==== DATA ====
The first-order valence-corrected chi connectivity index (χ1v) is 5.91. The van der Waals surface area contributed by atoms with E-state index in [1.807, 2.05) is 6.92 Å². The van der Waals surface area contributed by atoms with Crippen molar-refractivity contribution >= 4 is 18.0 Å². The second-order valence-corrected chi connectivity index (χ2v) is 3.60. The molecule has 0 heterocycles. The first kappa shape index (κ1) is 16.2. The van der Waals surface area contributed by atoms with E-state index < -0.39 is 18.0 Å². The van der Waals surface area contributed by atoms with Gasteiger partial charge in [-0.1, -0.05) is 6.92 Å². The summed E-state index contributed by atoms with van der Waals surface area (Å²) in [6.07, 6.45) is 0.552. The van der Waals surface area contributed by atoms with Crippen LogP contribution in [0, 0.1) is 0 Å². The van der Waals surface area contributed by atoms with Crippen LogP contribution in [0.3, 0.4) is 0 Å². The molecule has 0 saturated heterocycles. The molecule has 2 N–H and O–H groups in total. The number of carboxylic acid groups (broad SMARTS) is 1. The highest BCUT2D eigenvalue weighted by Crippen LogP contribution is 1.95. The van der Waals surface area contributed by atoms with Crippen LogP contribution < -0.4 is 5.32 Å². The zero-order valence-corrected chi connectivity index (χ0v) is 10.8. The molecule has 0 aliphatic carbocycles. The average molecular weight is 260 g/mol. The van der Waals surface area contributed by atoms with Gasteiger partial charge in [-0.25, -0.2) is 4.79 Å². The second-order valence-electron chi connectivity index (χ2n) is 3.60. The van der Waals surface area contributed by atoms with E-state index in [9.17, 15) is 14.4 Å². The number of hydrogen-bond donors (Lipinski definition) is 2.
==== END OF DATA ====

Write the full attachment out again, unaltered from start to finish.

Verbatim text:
The first-order valence-corrected chi connectivity index (χ1v) is 5.91. The van der Waals surface area contributed by atoms with E-state index in [1.807, 2.05) is 6.92 Å². The van der Waals surface area contributed by atoms with Crippen molar-refractivity contribution >= 4 is 18.0 Å². The second-order valence-corrected chi connectivity index (χ2v) is 3.60. The molecule has 0 heterocycles. The first kappa shape index (κ1) is 16.2. The van der Waals surface area contributed by atoms with E-state index < -0.39 is 18.0 Å². The van der Waals surface area contributed by atoms with Gasteiger partial charge in [-0.1, -0.05) is 6.92 Å². The summed E-state index contributed by atoms with van der Waals surface area (Å²) in [6.07, 6.45) is 0.552. The van der Waals surface area contributed by atoms with Crippen LogP contribution in [0, 0.1) is 0 Å². The van der Waals surface area contributed by atoms with Crippen LogP contribution in [0.3, 0.4) is 0 Å². The molecule has 0 saturated heterocycles. The molecule has 2 N–H and O–H groups in total. The number of carboxylic acid groups (broad SMARTS) is 1. The highest BCUT2D eigenvalue weighted by Crippen LogP contribution is 1.95. The van der Waals surface area contributed by atoms with Crippen LogP contribution < -0.4 is 5.32 Å². The zero-order valence-corrected chi connectivity index (χ0v) is 10.8. The molecule has 0 aliphatic carbocycles. The average molecular weight is 260 g/mol. The van der Waals surface area contributed by atoms with Gasteiger partial charge in [-0.25, -0.2) is 4.79 Å². The second-order valence-electron chi connectivity index (χ2n) is 3.60. The van der Waals surface area contributed by atoms with E-state index in [9.17, 15) is 14.4 Å². The number of hydrogen-bond donors (Lipinski definition) is 2.